A leading structural biologist and Head of the Ubiquitin Signalling Division at WEHI, Prof Komander uncovered the key principles in ubiquitin chain assembly and disassembly.
Ubiquitin is a protein that acts like a ‘tag’ to tell our cells which proteins to break down or recycle, an important ‘kiss of death’ process that helps our cells stay healthy and functional.
Prof Komander’s discoveries have allowed researchers to visualise different types of ubiquitin chains involved in recognition and disassembly of damaged proteins.
This has led to new drug discovery projects across a range of conditions, including cancer, rare inflammatory diseases, and Parkinson’s disease.
In particular, the study of linear ubiquitin chains and their role in inflammation processes, has led the researcher to the discovery of a new protein that helps control inflammation, which was named OTULIN.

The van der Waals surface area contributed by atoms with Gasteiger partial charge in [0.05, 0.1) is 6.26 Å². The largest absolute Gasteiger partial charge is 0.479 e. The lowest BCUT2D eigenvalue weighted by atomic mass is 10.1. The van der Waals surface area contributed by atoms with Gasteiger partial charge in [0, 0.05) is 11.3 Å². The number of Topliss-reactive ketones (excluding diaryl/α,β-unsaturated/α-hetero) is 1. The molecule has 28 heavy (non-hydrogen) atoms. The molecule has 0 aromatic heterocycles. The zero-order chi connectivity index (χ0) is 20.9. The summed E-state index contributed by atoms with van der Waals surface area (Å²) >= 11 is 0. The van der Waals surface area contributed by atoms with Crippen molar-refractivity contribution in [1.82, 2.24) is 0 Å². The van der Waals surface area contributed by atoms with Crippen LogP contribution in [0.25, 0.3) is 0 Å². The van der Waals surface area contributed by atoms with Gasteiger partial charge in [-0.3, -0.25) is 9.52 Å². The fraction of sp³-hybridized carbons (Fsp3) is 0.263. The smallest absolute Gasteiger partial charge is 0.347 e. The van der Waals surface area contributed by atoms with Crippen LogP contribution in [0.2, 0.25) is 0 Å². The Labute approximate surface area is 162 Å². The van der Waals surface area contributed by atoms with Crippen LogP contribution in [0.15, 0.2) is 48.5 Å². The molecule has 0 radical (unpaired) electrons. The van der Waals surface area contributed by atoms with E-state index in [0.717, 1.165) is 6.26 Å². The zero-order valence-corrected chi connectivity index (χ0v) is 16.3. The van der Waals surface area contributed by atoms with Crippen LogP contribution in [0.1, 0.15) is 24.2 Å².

This discovery further resulted in identification of a severe autoinflammatory disease, which has been named the OTULIN-related autoinflammatory syndrome (ORAS). ORAS is a very rare genetic disease, which can be life-threatening if not treated.
Prof Komander and his team have recently been researching the link between early onset Parkinson’s disease, a chronic and progressive disorder of the nervous system, and two proteins called PINK1 and Parkin as part of their studies into the ubiquitin system.
“Early onset Parkinson’s can be caused by genetic mutations that alter the function of key proteins,” Prof Komander said.
“By understanding the molecular structures of these mutated proteins and monitoring how these proteins become activated and function, we have gained powerful insights into how Parkinson’s disease develops.
“Along the way, we contributed to some of the most important breakthroughs in the field in the last decade.”